de Leo, M., Abreu, M. B. D., Pawlowska, A. M., Cioni, P. L., & Braca, A. (2010). Profiling the chemical content of Opuntia ficus-indica flowers by HPLC-PDA-ESI-MS and GC/EIMS analyses. Phytochemistry Letters, 3, 48-52.
De Smet, P. A. (2002). Herbal remedies. N Engl J Med, 347, 2046-2056.
Eckel, R. H., York, D. A., Rossner, S., Hubbard, V., Caterson, I., St Jeor, S. T. et al. (2004). Prevention Conference VII: Obesity, a worldwide epidemic related to heart disease and stroke: executive summary. Circulation, 110, 2968-2975.
Expert Panel on the Identification Evaluation and Treatment of Overweight in Adults (1998). Clinical guidelines on the identification, evaluation, and treatment of overweight and obesity in adults: executive summary. Am J Clin Nutr., 68, 899-917. Online Resource
Federici, E., Multari, G., Gallo, F. R., & Palazzino, G. (2005). [Herbal drugs: from traditional use to regulation]. Ann Ist.Super.Sanita, 41, 49-54. Online Resource
Field, A. E., Coakley, E. H., Must, A., Spadano, J. L., Laird, N., Dietz, W. H. et al. (2001). Impact of overweight on the risk of developing common chronic diseases during a 10-year period. Arch.Intern.Med, 161, 1581-1586. Online Resource
Godard, M. P., Ewing, B. A., Pischel, I., Ziegler, A., Benedek, B., & Feistel, B. (2010). Acute blood glucose lowering effects and long-term safety of OpunDia supplementation in pre-diabetic males and females. J Ethnopharmacol, 130, 631-634. Online Resource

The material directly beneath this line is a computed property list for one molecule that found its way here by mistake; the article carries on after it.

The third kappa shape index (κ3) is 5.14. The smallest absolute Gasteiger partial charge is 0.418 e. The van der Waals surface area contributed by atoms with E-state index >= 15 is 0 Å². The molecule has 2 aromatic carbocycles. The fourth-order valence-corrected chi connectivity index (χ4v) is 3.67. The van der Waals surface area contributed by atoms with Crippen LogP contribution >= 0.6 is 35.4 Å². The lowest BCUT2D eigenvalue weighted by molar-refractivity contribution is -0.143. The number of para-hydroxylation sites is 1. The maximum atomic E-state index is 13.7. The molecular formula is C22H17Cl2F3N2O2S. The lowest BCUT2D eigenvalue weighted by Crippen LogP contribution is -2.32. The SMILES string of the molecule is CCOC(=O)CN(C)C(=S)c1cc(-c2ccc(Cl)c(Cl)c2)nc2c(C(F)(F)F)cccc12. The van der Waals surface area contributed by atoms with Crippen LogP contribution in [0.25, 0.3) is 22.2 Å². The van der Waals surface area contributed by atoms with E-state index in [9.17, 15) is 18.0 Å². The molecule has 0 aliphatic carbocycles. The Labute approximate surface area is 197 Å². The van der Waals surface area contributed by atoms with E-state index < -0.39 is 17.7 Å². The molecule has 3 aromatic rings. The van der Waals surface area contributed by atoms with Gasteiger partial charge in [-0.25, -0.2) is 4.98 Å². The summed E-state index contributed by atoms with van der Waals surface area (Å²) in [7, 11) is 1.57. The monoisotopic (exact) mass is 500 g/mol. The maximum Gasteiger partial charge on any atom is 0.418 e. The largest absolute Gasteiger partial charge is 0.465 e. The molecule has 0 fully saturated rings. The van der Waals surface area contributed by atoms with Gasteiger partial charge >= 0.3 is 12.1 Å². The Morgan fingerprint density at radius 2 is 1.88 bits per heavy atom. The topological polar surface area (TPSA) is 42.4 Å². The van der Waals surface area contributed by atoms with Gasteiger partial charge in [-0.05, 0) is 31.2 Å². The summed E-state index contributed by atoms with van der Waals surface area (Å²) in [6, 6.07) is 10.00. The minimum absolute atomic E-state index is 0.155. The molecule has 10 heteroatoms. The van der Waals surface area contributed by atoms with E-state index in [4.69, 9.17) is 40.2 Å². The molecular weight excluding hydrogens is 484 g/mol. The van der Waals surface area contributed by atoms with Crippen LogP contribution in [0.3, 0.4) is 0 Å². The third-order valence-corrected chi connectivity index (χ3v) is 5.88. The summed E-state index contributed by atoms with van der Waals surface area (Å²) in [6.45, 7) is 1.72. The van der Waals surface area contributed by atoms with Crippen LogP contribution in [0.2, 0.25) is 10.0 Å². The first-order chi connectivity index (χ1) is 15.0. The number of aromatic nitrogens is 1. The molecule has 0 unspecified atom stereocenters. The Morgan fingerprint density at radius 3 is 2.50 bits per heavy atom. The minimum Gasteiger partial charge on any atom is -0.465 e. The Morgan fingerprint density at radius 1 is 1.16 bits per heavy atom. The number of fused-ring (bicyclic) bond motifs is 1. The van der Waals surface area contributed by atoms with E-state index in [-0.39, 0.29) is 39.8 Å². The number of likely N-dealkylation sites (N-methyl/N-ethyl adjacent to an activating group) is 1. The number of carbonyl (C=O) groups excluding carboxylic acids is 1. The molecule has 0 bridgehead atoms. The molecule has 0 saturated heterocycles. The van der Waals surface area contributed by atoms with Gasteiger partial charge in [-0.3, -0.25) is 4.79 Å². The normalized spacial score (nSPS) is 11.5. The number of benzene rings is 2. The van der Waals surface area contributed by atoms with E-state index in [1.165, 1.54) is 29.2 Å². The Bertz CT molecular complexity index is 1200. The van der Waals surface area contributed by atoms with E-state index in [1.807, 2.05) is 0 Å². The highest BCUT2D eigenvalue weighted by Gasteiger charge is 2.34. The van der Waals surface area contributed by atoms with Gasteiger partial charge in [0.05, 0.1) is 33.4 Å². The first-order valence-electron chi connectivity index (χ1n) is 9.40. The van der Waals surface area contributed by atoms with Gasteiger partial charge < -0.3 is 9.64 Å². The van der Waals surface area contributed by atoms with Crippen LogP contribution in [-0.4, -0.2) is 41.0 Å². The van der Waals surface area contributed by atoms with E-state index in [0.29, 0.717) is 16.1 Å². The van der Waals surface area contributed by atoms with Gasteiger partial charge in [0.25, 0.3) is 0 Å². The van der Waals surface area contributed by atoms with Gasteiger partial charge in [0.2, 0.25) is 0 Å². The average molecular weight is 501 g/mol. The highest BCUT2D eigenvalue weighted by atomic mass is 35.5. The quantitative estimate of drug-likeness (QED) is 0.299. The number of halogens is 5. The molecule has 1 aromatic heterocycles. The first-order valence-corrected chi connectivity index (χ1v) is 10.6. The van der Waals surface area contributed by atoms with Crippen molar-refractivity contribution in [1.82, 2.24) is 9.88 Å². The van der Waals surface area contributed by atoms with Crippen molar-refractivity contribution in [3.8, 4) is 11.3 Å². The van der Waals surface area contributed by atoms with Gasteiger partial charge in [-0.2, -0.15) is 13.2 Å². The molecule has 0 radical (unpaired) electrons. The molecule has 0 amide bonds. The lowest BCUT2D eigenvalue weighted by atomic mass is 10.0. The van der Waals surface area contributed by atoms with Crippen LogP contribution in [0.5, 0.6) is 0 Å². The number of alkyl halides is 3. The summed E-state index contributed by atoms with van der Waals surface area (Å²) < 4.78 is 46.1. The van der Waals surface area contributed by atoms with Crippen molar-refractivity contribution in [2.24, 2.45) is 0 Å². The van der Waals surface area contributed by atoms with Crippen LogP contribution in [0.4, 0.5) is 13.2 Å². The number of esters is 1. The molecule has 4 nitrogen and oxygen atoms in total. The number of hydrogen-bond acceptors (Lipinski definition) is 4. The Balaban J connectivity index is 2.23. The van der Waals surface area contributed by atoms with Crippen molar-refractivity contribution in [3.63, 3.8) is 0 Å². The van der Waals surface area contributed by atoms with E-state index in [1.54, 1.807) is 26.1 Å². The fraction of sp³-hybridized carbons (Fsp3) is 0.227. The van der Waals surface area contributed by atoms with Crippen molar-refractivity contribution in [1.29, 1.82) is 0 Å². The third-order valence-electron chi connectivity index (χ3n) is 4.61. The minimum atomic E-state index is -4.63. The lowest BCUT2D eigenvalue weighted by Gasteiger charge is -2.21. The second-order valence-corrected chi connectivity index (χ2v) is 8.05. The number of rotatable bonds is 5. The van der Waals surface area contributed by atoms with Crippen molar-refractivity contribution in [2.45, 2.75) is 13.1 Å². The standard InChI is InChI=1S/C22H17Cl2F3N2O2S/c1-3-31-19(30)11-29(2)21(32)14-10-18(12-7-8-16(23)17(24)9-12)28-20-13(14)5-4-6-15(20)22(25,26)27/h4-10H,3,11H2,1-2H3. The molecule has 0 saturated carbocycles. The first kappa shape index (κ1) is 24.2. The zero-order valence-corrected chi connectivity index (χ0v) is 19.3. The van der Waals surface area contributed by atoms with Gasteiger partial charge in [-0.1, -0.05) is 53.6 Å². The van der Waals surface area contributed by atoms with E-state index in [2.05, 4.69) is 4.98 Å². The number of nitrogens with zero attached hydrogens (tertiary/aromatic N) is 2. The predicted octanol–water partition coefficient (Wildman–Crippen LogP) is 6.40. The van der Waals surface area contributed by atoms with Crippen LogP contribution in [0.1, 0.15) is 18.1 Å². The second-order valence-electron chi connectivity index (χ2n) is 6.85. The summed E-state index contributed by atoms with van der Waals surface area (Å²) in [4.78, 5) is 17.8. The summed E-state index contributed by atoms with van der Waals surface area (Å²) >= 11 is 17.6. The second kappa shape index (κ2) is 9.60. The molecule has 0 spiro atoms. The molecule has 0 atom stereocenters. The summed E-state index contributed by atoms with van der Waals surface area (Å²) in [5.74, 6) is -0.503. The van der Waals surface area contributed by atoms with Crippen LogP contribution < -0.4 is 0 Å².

Kang, J., Park, J., Choi, S. H., Igawa, S., & Song, Y. (2012). Opuntia humifusa Supplementation Increased Bone Density by Regulating Parathyroid Hormone and Osteocalcin in Male Growing Rats. Int J Mol.Sci., 13, 6747-6756. Online Resource
Kim, S. C., Magesh, V., Jeong, S. J., Lee, H. J., Ahn, K. S., Lee, H. J. et al. (2010). Ethanol extract of Ocimum sanctum exerts anti-metastatic activity through inactivation of matrix metalloproteinase-9 and enhancement of anti-oxidant enzymes. Food Chem.Toxicol., 48, 1478-1482. Online Resource
Palevitch, D., Earon, G., & Levin, I. (1994). Treatment of benign prostatic hypertrophy with Opuntia ficus-indica (L.). Int J Comp Alt Med, 21, 2-8.
Park, E. H., Kahng, J. H., & Paek, E. A. (1998). Studies on the pharmacological action of cactus: identification of its anti-inflammatory effect. Arch.Pharm.Res., 21, 30-34. Online Resource
Rodriguez-Fragoso, L., Reyes-Esparza, J., Burchiel, S. W., Herrera-Ruiz, D., & Torres, E. (2008). Risks and benefits of commonly used herbal medicines in Mexico. Toxicol.Appl.Pharmacol., 227, 125-135.
Shapiro, K. & Gong, W. C. (2002). Natural products used for diabetes. J Am Pharm.Assoc.(Wash.), 42, 217-226.
Wolfram, R., Budinsky, A., Efthimiou, Y., Stomatopoulos, J., Oguogho, A., & Sinzinger, H. (2003). Daily prickly pear consumption improves platelet function. Prostaglandins Leukot.Essent.Fatty Acids, 69, 61-66. Online Resource
Yeh, G. Y., Eisenberg, D. M., Kaptchuk, T. J., & Phillips, R. S. (2003). Systematic review of herbs and dietary supplements for glycemic control in diabetes. Diabetes Care, 26, 1277-1294. Online Resource
About the author: Rachel Butler
Rachel has been with us since we launched back in 2012.
Rachel has reviewed countless products over the years, and has written many articles offering sound advice. Her professional opinions are widely respected.
Rachel graduated a BSc in Clinical Science from the University of Leicester, U.K.
She lives in York with her husband and young daughter and their dog, a little terrier named Betsy.